The maximum length a single legislative term can be is five years and ninety days. The Constitution is clear on this point and no mechanism exists to extend the term of a legislative body. This is also why last year’s attempt to postpone the local government elections past their constitutionally allowed term led to so much resistance. It could well have resulted in a constitutional crisis, apart from setting a dangerous precedent of allowing elections to be postponed.
At the same time, the Constitution states that the term of the National Assembly must be at least three years. According to Section 50 of the document, three years must have passed before the body can dissolve itself. However, there is a caveat that states that the National Assembly can dissolve itself at any time if there is a vacancy in the office of the President and no replacement has been elected within thirty days.
This could be a likely scenario in any post-ANC South Africa where an opposition coalition governs. A coalition could be cobbled together that manages to control a majority in Parliament and agrees to vote for a certain candidate. However, as is the nature of South African coalitions (as evidence suggests from coalitions which now govern so many of our municipalities) it will likely be characterised by instability and infighting. It could well be that shortly into the term of a coalition-backed President, the coalition collapses and a vote of no confidence is passed, leading to the removal of the President. However, the coalition cannot agree on another candidate and this leads to another election.
But perhaps a minimum term for the National Assembly should be considered. In a coalition scenario, this could lead to some kind of forced minority governments, but this may be preferable to constantly going to the polls.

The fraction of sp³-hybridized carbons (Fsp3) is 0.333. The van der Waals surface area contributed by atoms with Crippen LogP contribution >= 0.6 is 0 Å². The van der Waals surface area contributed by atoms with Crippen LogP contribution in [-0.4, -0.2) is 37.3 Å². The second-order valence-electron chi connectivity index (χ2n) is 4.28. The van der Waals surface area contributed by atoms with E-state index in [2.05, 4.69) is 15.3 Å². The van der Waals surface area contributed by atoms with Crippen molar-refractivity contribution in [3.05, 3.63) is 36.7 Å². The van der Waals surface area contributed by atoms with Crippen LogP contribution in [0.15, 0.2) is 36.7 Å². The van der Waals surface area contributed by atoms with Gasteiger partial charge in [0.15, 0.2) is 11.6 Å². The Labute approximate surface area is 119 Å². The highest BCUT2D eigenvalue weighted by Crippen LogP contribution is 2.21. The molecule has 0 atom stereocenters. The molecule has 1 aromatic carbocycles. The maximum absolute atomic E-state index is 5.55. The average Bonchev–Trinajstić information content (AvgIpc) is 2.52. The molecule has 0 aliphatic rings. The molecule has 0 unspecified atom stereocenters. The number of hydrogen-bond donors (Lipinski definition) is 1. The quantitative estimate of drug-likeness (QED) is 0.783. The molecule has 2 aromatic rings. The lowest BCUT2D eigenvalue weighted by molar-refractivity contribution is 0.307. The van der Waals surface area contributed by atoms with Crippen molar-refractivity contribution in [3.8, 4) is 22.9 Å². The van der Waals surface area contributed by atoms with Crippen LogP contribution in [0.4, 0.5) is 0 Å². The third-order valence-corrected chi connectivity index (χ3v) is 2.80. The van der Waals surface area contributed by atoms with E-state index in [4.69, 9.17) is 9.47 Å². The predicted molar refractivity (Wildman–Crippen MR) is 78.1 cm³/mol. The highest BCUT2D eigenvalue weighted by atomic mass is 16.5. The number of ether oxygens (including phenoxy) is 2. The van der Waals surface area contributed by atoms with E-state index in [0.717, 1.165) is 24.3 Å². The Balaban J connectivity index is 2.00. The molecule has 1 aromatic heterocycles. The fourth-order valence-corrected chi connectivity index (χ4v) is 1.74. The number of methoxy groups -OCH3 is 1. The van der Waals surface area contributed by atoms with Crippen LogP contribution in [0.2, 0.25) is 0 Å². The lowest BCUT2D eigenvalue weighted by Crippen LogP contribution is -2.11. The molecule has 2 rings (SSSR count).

Another scenario which has not been considered is one which is fairly common in Israel and is the situation with regard to the current coalition governing the Republic of Ireland.
In those two countries, opposition coalitions have agreed to support a leader from one party as the head of government for a certain period, say half the term. At the end of this agreed-upon period this person will step down and let someone from another coalition partner will act as head of government for the subsequent period.
Imagine a similar scenario in South Africa. For the sake of argument, let’s say that the DA and ActionSA are the two largest parties in a coalition at national level. The two parties come to this agreement – John Steenhuisen will be President for 30 months, after which he will step down and Herman Mashaba will be leader.
The spanner in the works is that in South Africa the Constitution states that if someone is elected to fill a Presidential vacancy this does not count as a term. This means that in our hypothetical agreement between Steenhuisen and Mashaba, each would prefer to be the person who acts as President in the second half of the term.
These snags are as a result of what is effectively South Africa’s hybrid presidential-parliamentary system of government. However, in a country as racially, ethnically, and regionally diverse as South Africa, a ‘winner-takes-all’ model of presidential governance is inferior to a parliamentary system, where greater consensus is often needed, but there are still some clear pitfalls in our hybrid version.
As coalition politics becomes the norm at national level, expect some outcomes that the drafters of the Constitution did not foresee.
‘May you live in interesting times.’ Indeed.